maggiewiggin: The Marlins are definitely a team without a real identity now. They were built around this incredibly dynamic duo of Fernandez and Giancarlo Stanton, but it’s hard to see any real path to contention for them this year. Their starting pitching tops out at mediocre, though I expect the lineup to surprise a bit.

neil: Even without Barry Bonds as hitting coach?

maggiewiggin: The true Barry Bonds is inside all of us. I think their big spending on relievers had one express purpose — setting up a midseason fire sale to fill a barren farm system. They’re going to be treading water for a couple of years.

neil: Yeah, I think many fans might be surprised how poorly their farm system grades out. It’s in last place, according to Baseball America.

heynawl-enten: The best thing the Marlins have going for them is that Jeffrey Loria is probably going to sell the team, at long last.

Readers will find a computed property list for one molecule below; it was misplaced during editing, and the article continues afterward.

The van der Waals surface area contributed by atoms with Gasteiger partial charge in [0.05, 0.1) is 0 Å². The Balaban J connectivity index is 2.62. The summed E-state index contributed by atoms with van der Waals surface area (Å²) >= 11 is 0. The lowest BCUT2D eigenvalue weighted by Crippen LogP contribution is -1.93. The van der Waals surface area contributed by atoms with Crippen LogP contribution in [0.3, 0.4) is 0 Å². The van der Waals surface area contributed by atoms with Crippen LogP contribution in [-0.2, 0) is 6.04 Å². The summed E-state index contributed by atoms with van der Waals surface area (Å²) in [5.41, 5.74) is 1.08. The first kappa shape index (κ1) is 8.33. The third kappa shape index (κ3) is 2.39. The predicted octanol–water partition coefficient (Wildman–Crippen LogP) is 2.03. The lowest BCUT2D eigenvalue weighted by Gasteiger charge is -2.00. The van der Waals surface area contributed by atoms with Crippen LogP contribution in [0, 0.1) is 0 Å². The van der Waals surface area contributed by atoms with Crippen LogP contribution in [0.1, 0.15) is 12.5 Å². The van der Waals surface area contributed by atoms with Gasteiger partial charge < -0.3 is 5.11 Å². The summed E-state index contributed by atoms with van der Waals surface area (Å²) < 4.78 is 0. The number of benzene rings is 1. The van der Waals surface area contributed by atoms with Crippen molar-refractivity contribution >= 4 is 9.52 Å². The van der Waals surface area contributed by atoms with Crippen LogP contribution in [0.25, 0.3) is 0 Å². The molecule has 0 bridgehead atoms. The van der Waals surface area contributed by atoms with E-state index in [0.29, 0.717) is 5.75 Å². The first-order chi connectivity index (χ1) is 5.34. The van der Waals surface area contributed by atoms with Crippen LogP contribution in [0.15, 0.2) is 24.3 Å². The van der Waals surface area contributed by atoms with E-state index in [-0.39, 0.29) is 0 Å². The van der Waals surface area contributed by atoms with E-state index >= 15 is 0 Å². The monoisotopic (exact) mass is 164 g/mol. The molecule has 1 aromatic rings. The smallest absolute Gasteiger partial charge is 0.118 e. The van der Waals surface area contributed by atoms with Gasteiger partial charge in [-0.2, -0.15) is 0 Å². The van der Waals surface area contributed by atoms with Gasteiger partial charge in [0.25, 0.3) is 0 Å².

neil: That is actually great news for them. Loria is the worst. Going back to Stanton, what do we expect of his 2017 season? His exit velocity was still on point, but big chunks of his 2016 were awful.

maggiewiggin: He’s another guy who just can’t stay healthy.

heynawl-enten: “Awful” is a bit of an overstatement. He did have 2.5 WAR last year. But, yeah, he’s only played in more than 120 games once in the last four seasons.

maggiewiggin: It actually says a lot about him that his .815 OPS was a career-low.

neil: So it seems like he might be due for better things this year, then, if he stays in the lineup.

maggiewiggin: If he’s on the field, the power is going to be there too. He’s a very, very strong man.

neil: Very true, and Christian Yelich is no slouch either. Maybe the thing for Miami is whether they have the depth around their stars to really make any noise.

maggiewiggin: And the pitching. Wei-Yin Chen is their number one starter — that’s never a good sign.

neil: Eek.

maggiewiggin: They do have a solid bullpen, but again, how much of that is still around on Aug. 1? Not a lot if everyone’s doing their jobs right.